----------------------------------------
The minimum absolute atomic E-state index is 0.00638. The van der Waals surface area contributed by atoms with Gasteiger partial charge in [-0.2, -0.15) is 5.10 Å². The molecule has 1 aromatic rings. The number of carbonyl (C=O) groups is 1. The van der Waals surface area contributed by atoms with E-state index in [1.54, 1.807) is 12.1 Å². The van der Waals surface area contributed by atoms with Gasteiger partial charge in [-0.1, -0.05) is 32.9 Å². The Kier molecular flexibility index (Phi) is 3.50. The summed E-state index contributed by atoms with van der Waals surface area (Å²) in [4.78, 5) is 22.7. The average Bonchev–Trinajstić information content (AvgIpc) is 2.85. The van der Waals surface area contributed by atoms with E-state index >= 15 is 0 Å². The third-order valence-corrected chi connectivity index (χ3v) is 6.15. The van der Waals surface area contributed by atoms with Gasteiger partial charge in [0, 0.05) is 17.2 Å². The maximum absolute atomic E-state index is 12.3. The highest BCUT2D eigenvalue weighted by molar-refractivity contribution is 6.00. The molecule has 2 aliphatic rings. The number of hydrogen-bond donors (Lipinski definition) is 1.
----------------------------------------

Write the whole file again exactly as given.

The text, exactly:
The minimum absolute atomic E-state index is 0.00638. The van der Waals surface area contributed by atoms with Gasteiger partial charge in [-0.2, -0.15) is 5.10 Å². The molecule has 1 aromatic rings. The number of carbonyl (C=O) groups is 1. The van der Waals surface area contributed by atoms with E-state index in [1.54, 1.807) is 12.1 Å². The van der Waals surface area contributed by atoms with Gasteiger partial charge in [-0.1, -0.05) is 32.9 Å². The Kier molecular flexibility index (Phi) is 3.50. The summed E-state index contributed by atoms with van der Waals surface area (Å²) in [4.78, 5) is 22.7. The average Bonchev–Trinajstić information content (AvgIpc) is 2.85. The van der Waals surface area contributed by atoms with E-state index >= 15 is 0 Å². The third-order valence-corrected chi connectivity index (χ3v) is 6.15. The van der Waals surface area contributed by atoms with Gasteiger partial charge in [0, 0.05) is 17.2 Å². The maximum absolute atomic E-state index is 12.3. The highest BCUT2D eigenvalue weighted by molar-refractivity contribution is 6.00. The molecule has 2 aliphatic rings. The number of hydrogen-bond donors (Lipinski definition) is 1.